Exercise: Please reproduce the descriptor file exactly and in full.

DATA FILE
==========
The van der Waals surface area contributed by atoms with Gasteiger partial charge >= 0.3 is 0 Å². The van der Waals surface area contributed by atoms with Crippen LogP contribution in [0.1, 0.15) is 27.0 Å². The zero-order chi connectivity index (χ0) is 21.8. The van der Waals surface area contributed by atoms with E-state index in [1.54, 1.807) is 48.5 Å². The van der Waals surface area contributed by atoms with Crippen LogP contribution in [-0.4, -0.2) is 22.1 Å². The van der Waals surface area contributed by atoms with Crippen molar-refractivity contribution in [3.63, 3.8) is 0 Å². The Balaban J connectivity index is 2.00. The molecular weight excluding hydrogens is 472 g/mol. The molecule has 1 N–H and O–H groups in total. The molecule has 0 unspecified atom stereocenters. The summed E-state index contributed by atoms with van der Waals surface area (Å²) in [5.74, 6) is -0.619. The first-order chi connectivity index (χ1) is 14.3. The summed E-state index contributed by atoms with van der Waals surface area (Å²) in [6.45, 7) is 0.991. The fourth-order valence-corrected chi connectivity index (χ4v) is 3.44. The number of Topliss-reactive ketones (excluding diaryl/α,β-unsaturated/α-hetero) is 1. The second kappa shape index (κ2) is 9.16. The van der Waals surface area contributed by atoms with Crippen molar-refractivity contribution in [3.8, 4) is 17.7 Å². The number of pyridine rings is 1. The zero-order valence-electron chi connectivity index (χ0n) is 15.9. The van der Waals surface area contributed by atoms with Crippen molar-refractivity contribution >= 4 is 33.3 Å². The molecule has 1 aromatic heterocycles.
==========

The van der Waals surface area contributed by atoms with Gasteiger partial charge >= 0.3 is 0 Å². The van der Waals surface area contributed by atoms with Crippen LogP contribution in [0.1, 0.15) is 27.0 Å². The zero-order chi connectivity index (χ0) is 21.8. The van der Waals surface area contributed by atoms with E-state index in [1.54, 1.807) is 48.5 Å². The van der Waals surface area contributed by atoms with Crippen LogP contribution in [-0.4, -0.2) is 22.1 Å². The van der Waals surface area contributed by atoms with Crippen molar-refractivity contribution in [3.63, 3.8) is 0 Å². The Balaban J connectivity index is 2.00. The molecular weight excluding hydrogens is 472 g/mol. The molecule has 1 N–H and O–H groups in total. The molecule has 0 unspecified atom stereocenters. The summed E-state index contributed by atoms with van der Waals surface area (Å²) in [5.74, 6) is -0.619. The first-order chi connectivity index (χ1) is 14.3. The summed E-state index contributed by atoms with van der Waals surface area (Å²) in [6.45, 7) is 0.991. The fourth-order valence-corrected chi connectivity index (χ4v) is 3.44. The number of Topliss-reactive ketones (excluding diaryl/α,β-unsaturated/α-hetero) is 1. The second kappa shape index (κ2) is 9.16. The van der Waals surface area contributed by atoms with Crippen molar-refractivity contribution in [3.8, 4) is 17.7 Å². The number of pyridine rings is 1. The zero-order valence-electron chi connectivity index (χ0n) is 15.9. The van der Waals surface area contributed by atoms with Crippen molar-refractivity contribution >= 4 is 33.3 Å². The molecule has 1 aromatic heterocycles.